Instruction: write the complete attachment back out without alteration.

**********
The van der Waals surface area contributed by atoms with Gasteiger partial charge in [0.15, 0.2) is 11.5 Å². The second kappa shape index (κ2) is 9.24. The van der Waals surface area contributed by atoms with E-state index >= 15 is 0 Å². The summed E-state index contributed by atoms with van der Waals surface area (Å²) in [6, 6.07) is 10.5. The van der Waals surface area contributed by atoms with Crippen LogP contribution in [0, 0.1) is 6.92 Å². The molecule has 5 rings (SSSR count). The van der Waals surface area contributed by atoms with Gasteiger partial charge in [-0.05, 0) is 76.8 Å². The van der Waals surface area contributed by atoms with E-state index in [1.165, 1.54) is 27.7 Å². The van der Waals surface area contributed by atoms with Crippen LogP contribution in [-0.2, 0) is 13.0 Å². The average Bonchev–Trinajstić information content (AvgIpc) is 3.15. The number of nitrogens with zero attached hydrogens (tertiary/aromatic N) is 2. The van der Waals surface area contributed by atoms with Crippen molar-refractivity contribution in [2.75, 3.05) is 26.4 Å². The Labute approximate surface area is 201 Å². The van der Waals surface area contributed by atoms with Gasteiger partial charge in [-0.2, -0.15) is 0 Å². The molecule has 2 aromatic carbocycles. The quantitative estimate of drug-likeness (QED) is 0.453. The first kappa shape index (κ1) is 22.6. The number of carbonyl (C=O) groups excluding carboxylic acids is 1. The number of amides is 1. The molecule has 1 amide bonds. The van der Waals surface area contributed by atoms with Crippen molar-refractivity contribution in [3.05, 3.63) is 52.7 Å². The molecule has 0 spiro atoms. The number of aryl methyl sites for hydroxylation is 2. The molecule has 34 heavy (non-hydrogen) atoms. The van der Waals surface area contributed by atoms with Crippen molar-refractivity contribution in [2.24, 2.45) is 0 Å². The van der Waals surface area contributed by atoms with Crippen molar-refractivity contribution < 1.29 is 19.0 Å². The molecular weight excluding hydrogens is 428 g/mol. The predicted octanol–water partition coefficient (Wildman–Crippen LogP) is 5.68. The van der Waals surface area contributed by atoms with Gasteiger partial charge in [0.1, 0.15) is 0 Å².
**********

The van der Waals surface area contributed by atoms with Gasteiger partial charge in [0.15, 0.2) is 11.5 Å². The second kappa shape index (κ2) is 9.24. The van der Waals surface area contributed by atoms with E-state index >= 15 is 0 Å². The summed E-state index contributed by atoms with van der Waals surface area (Å²) in [6, 6.07) is 10.5. The van der Waals surface area contributed by atoms with Crippen LogP contribution in [0, 0.1) is 6.92 Å². The molecule has 5 rings (SSSR count). The van der Waals surface area contributed by atoms with Gasteiger partial charge in [-0.05, 0) is 76.8 Å². The van der Waals surface area contributed by atoms with E-state index in [1.165, 1.54) is 27.7 Å². The van der Waals surface area contributed by atoms with Crippen LogP contribution in [-0.2, 0) is 13.0 Å². The average Bonchev–Trinajstić information content (AvgIpc) is 3.15. The number of nitrogens with zero attached hydrogens (tertiary/aromatic N) is 2. The van der Waals surface area contributed by atoms with Crippen molar-refractivity contribution in [2.75, 3.05) is 26.4 Å². The Labute approximate surface area is 201 Å². The van der Waals surface area contributed by atoms with Gasteiger partial charge in [-0.2, -0.15) is 0 Å². The molecule has 2 aromatic carbocycles. The quantitative estimate of drug-likeness (QED) is 0.453. The first kappa shape index (κ1) is 22.6. The number of carbonyl (C=O) groups excluding carboxylic acids is 1. The number of amides is 1. The molecule has 1 amide bonds. The van der Waals surface area contributed by atoms with Crippen molar-refractivity contribution in [3.05, 3.63) is 52.7 Å². The molecule has 0 spiro atoms. The number of aryl methyl sites for hydroxylation is 2. The molecule has 34 heavy (non-hydrogen) atoms. The van der Waals surface area contributed by atoms with Crippen molar-refractivity contribution in [2.24, 2.45) is 0 Å². The van der Waals surface area contributed by atoms with Crippen molar-refractivity contribution < 1.29 is 19.0 Å². The molecular weight excluding hydrogens is 428 g/mol. The predicted octanol–water partition coefficient (Wildman–Crippen LogP) is 5.68. The van der Waals surface area contributed by atoms with Gasteiger partial charge in [0.1, 0.15) is 0 Å².